The Atlantic

The Relentlessness of Black Grief

We are in the middle of a Black bereavement crisis, and we do not have the privilege or time to grieve.
Source: Sylvia Jarrus

The only constant now is loss. More than 200,000 people are dead from COVID-19. We’ve all lost time, routines, jobs, connections to others. But the grief has not been evenly distributed.

Grief in this country has always had an equity problem, and 2020 has only amplified the issue, as Black deaths have come in back-to-back blows, from the coronavirus, police brutality, and the natural deaths of those we look up to most. Each new death, each new example of an old injustice, renews our grief, sending little shock waves of sorrow. We are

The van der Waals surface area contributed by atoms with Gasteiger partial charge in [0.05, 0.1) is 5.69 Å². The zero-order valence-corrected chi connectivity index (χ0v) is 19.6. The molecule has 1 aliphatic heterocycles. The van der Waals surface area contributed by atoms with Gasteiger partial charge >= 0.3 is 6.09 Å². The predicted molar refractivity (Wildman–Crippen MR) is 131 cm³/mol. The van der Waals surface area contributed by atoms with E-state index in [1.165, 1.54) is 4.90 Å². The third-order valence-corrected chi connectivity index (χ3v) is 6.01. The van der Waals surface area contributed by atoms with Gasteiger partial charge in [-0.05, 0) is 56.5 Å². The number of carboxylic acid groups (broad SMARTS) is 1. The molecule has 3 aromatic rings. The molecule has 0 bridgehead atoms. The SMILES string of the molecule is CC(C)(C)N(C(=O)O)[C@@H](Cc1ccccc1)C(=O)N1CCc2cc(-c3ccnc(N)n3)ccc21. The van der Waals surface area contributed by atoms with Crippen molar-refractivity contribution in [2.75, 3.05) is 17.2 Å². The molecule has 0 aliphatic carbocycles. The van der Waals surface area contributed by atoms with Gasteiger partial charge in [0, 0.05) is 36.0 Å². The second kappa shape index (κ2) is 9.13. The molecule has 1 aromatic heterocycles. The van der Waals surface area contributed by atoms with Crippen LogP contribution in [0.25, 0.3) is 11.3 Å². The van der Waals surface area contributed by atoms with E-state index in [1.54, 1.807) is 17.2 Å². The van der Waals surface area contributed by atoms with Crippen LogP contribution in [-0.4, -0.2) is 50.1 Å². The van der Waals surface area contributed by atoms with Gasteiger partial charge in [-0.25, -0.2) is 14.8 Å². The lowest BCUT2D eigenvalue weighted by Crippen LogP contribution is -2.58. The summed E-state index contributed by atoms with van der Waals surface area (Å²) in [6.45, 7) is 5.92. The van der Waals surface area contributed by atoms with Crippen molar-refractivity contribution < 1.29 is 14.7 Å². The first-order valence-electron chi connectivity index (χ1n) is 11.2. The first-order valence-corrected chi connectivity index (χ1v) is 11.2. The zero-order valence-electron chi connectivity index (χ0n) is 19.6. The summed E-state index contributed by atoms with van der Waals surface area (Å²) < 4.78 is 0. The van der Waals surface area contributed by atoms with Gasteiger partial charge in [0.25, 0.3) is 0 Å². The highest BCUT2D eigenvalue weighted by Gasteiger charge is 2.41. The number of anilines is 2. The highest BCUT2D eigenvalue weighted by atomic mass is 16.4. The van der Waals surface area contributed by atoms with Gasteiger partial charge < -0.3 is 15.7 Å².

Stai leggendo un'anteprima, registrati per continuare a leggere.

Altro da The Atlantic

The Atlantic5 min lettiPolitics
Why I’m Glad I Left America
I am sprung from people who emigrated from the country of their birth to America. The United States was their refuge, their hope, and the dream they passed down to us, their American descendants. I could never have imagined as a child that, one day,
The Atlantic4 min lettiPolitics
Brooklyn’s Anti-masking Protests Betray a Broken Culture
The demonstrations say less about one particular community than they do about the brokenness of the American condition.
The Atlantic4 min lettiPolitics
The Secret Code of the Amy Coney Barrett Hearing
Pay attention to phrases such as settled law and stare decisis, and a whole other layer of meaning will come to the fore.